Both amorphous (non-crystalline) silica particles and crystalline silica are phagocytosed by, and toxic to, macrophages leading to endolysosomal rupture and caspase-3 activation (35). Nevertheless, the size of silica particles can dramatically affect the inflammatory response. Amorphous silica particles of 30–1,000 nm in diameter induce greater inflammatory responses, as judged by lysosomal destabilization, proinflammatory cytokine expression, and pulmonary inflammation, than 3,000–10,000 nm particles (36). However, it is unclear if silica-induced lysosome destabilization is essential to NLRP3 inflammasome activation, IL-1β production, and inflammation. The binding of immobilized silica crystals to the cell membrane of macrophages was sufficient to induce IL-1β without evidence of lysosomal damage or a requirement for cathepsin B (18) (Figure 1). Blocking K+ efflux from the cell was sufficient to reduce IL-1β release although whether potassium efflux is directly responsible for NLRP3 activation remains unclear (18). An alternative explanation for silica-induced IL-1β expression argues that silica exposure results in release of IL-1α into the alveolar space, which then drives production of IL-1β and lung inflammation (26). This explanation is consistent with the concept that IL-1α functions as an alarm molecule and plays a critical role early in inflammation (37).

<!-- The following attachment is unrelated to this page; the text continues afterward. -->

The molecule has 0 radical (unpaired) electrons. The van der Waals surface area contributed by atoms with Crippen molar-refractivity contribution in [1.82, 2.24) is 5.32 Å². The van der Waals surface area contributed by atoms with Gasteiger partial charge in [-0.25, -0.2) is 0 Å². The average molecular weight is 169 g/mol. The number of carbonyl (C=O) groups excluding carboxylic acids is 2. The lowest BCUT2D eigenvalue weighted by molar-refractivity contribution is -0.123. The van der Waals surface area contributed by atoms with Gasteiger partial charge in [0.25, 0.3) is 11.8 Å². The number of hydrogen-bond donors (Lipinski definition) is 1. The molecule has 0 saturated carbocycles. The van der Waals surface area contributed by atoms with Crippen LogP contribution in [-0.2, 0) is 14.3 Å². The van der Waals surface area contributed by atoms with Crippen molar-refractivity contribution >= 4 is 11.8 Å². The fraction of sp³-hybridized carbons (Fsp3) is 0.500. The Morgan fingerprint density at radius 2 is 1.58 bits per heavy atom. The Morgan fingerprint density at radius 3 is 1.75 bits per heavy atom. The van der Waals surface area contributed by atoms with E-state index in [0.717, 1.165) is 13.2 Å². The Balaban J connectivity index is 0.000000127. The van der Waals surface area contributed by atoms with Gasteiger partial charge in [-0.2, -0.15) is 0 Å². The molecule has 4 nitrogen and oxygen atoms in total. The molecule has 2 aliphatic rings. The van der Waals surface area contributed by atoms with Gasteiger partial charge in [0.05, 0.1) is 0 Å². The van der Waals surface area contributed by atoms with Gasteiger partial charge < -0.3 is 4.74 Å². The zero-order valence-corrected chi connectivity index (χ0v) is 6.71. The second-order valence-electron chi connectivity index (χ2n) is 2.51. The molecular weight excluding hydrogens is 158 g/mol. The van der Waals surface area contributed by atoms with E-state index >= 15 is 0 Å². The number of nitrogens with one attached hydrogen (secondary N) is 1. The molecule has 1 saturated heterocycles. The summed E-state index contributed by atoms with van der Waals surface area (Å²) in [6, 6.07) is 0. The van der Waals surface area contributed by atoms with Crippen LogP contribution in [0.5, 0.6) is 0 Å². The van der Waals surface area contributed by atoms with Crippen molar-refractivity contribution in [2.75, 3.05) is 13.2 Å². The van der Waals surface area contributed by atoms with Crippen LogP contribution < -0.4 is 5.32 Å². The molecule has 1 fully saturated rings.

Silica-Associated Autoimmunity